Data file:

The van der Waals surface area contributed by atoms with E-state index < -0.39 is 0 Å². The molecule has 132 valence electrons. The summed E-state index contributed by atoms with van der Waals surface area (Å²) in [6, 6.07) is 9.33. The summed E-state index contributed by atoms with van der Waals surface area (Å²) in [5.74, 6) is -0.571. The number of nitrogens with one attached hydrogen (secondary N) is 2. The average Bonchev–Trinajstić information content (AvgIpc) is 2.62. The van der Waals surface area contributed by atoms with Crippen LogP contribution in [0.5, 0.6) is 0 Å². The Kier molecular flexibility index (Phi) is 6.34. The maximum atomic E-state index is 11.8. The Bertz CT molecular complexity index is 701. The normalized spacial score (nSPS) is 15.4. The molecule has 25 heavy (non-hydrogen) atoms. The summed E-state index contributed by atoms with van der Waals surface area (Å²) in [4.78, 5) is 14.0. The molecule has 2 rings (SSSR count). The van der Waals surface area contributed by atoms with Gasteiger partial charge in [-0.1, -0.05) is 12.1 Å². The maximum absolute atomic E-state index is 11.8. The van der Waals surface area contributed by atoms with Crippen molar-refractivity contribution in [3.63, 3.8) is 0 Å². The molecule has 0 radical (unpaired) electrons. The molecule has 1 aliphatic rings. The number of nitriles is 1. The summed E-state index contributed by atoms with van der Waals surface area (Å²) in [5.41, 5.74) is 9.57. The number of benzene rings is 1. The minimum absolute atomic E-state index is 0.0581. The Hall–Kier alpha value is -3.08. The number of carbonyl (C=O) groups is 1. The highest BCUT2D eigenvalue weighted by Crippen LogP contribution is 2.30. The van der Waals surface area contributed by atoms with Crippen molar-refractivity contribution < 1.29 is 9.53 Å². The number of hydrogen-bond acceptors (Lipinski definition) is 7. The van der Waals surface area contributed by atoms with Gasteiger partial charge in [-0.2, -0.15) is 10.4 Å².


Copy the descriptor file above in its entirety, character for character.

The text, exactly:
The van der Waals surface area contributed by atoms with E-state index < -0.39 is 0 Å². The molecule has 132 valence electrons. The summed E-state index contributed by atoms with van der Waals surface area (Å²) in [6, 6.07) is 9.33. The summed E-state index contributed by atoms with van der Waals surface area (Å²) in [5.74, 6) is -0.571. The number of nitrogens with one attached hydrogen (secondary N) is 2. The average Bonchev–Trinajstić information content (AvgIpc) is 2.62. The van der Waals surface area contributed by atoms with Crippen LogP contribution in [0.5, 0.6) is 0 Å². The Kier molecular flexibility index (Phi) is 6.34. The maximum atomic E-state index is 11.8. The Bertz CT molecular complexity index is 701. The normalized spacial score (nSPS) is 15.4. The molecule has 25 heavy (non-hydrogen) atoms. The summed E-state index contributed by atoms with van der Waals surface area (Å²) in [4.78, 5) is 14.0. The molecule has 2 rings (SSSR count). The van der Waals surface area contributed by atoms with Gasteiger partial charge in [-0.1, -0.05) is 12.1 Å². The maximum absolute atomic E-state index is 11.8. The van der Waals surface area contributed by atoms with Crippen molar-refractivity contribution in [3.63, 3.8) is 0 Å². The molecule has 0 radical (unpaired) electrons. The molecule has 1 aliphatic rings. The number of nitriles is 1. The summed E-state index contributed by atoms with van der Waals surface area (Å²) in [5.41, 5.74) is 9.57. The number of benzene rings is 1. The minimum absolute atomic E-state index is 0.0581. The Hall–Kier alpha value is -3.08. The number of carbonyl (C=O) groups is 1. The highest BCUT2D eigenvalue weighted by Crippen LogP contribution is 2.30. The van der Waals surface area contributed by atoms with Crippen molar-refractivity contribution < 1.29 is 9.53 Å². The number of hydrogen-bond acceptors (Lipinski definition) is 7. The van der Waals surface area contributed by atoms with Gasteiger partial charge in [-0.2, -0.15) is 10.4 Å².